Dimensional’s Co-CEO and Chief Investment Officer answers questions about investment returns, benchmarks, and evaluating managers.
Investors often start the year by evaluating how their portfolios have performed. Gerard O’Reilly recently sat down with Scott Mardy, a Vice President and Investment Strategist with the firm, to talk about what investors should consider when evaluating investment performance.
- Your performance evaluation framework should answer a simple question: Has your money manager delivered what they committed to deliver?
- The point of analyzing performance data is to help investors make informed investment decisions. The noisier the data, the weaker the inferences you can make.
- If you’re going to invest time understanding how a manager operates and potentially commit assets to them, you want a manager who is as committed to the long term as you are.
- Over short time periods, outperforming or underperforming a benchmark is not necessarily evidence that a manager failed to deliver what they said they would deliver.
- There’s no magic time frame for considering returns—different time frames provide different information.
When politicians hide the cost of government, ‘free college’ and ‘Medicare for all’ sound like bargains.
Steve H. Hanke and Stephen J.K. Walters
Margaret Thatcher famously said the problem with socialism is that you “always run out of other people’s money.” The trouble with resisting socialism is that until the money runs out, free-spending progressive policies are remarkably seductive. Their appeal comes from what economists call lying prices: advertised prices that don’t reflect the full cost of what you’re buying.
‘Modern monetary theory’ rests on dangerous, false premises. The U.S. won’t grow its way out of the red.
By: Desmond Lachman
Do deficits matter? Between Republican tax cuts and Democratic spending proposals, U.S. lawmakers act as if the answer is no. Lately, academic economists have echoed the sentiment, advocating large, unfunded infrastructure spending programs—the main thrust of former International Monetary Fund chief economist Olivier Blanchard’s recent presidential address to the American Economic Association. “Put bluntly,” Mr. Blanchard said, “public debt may have no fiscal cost.”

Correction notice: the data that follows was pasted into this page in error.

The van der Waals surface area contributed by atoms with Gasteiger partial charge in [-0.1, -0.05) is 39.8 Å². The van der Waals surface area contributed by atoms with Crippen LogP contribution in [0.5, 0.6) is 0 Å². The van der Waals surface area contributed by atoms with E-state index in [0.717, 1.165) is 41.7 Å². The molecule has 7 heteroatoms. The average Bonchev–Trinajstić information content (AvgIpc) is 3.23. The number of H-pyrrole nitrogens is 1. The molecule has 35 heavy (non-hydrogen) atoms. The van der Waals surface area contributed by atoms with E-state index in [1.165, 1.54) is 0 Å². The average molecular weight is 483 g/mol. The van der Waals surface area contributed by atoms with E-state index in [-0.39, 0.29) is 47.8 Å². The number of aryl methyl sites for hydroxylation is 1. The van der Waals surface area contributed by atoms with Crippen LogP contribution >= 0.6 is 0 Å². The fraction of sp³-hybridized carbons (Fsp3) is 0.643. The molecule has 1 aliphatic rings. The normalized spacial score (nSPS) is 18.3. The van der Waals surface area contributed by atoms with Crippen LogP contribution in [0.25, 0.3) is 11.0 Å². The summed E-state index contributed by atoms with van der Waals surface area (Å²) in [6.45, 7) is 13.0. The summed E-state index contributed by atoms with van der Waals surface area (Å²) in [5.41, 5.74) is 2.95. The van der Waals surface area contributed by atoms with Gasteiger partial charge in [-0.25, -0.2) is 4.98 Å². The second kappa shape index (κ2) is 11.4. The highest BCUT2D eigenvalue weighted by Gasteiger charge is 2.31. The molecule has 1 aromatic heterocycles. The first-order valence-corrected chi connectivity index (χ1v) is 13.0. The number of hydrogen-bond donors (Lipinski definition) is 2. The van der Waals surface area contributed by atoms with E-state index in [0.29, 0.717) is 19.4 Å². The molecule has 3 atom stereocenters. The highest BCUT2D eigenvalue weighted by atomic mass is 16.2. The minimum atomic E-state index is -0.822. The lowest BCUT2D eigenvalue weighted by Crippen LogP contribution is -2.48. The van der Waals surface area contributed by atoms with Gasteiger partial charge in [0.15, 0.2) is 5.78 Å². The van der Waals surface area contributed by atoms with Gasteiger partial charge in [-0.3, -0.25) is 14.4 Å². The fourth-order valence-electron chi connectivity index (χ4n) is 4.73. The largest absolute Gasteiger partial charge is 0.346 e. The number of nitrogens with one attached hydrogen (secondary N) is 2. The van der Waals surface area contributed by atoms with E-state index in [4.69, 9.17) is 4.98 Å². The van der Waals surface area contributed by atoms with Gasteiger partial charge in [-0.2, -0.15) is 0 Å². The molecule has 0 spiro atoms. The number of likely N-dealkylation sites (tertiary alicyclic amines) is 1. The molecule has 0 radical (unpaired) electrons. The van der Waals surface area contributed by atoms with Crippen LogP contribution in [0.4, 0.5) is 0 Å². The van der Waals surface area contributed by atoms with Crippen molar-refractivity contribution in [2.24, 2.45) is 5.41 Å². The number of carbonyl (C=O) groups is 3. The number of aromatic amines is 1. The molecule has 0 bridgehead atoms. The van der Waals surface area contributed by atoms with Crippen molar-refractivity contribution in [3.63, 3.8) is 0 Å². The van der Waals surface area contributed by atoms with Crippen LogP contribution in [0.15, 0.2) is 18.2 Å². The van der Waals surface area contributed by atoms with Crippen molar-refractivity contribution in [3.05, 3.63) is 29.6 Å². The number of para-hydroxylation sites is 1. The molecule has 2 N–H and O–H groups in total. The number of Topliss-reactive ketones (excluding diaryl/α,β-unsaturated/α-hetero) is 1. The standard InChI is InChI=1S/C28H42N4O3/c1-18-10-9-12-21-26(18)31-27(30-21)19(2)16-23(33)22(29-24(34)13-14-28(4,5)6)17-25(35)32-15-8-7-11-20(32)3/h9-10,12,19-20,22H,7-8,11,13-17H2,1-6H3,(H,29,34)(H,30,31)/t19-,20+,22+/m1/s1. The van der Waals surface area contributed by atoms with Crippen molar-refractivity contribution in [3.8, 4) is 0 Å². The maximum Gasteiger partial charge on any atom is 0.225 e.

This view, known as modern monetary theory, rests on false premises. One is that the U.S. government will likely be able to borrow at low rates indefinitely. Another is that so long as the U.S. nominal growth rate is greater than the rate at which its government borrows, America can always grow its way out of debt problems.
Head of Financial Advisor Services, EMEA
and Vice President
Dimensional Fund Advisors Ltd.
As much as I value the unfettered access to information the internet provides, I recognize the potential harm that too much information can cause.
Take, for example, a friend of mine, who was experiencing some troubling medical symptoms. Typing her symptoms into a search engine led to an evening of research and mounting consternation. By the end of the night, the vast quantity of unfiltered information led her to conclude that something was seriously wrong. One of the key characteristics that distinguishes an expert is their ability to filter information and make increasingly refined distinctions about the situation at hand.
For example, you might describe your troubling symptoms to a doctor simply as a pain in the chest, but a trained physician will be able to ask questions and test several hypotheses before reaching the conclusion that rather than having the cardiac arrest you suspected, you have something completely different. While many of us may have the capacity to elevate our understanding to a high level within a chosen field, reaching this point takes time, dedication, and experience. My friend, having convinced herself that something was seriously wrong, booked an appointment with a physician. The doctor asked several pertinent questions, performed some straightforward tests, and recommended the following treatment plan: reassurance and education.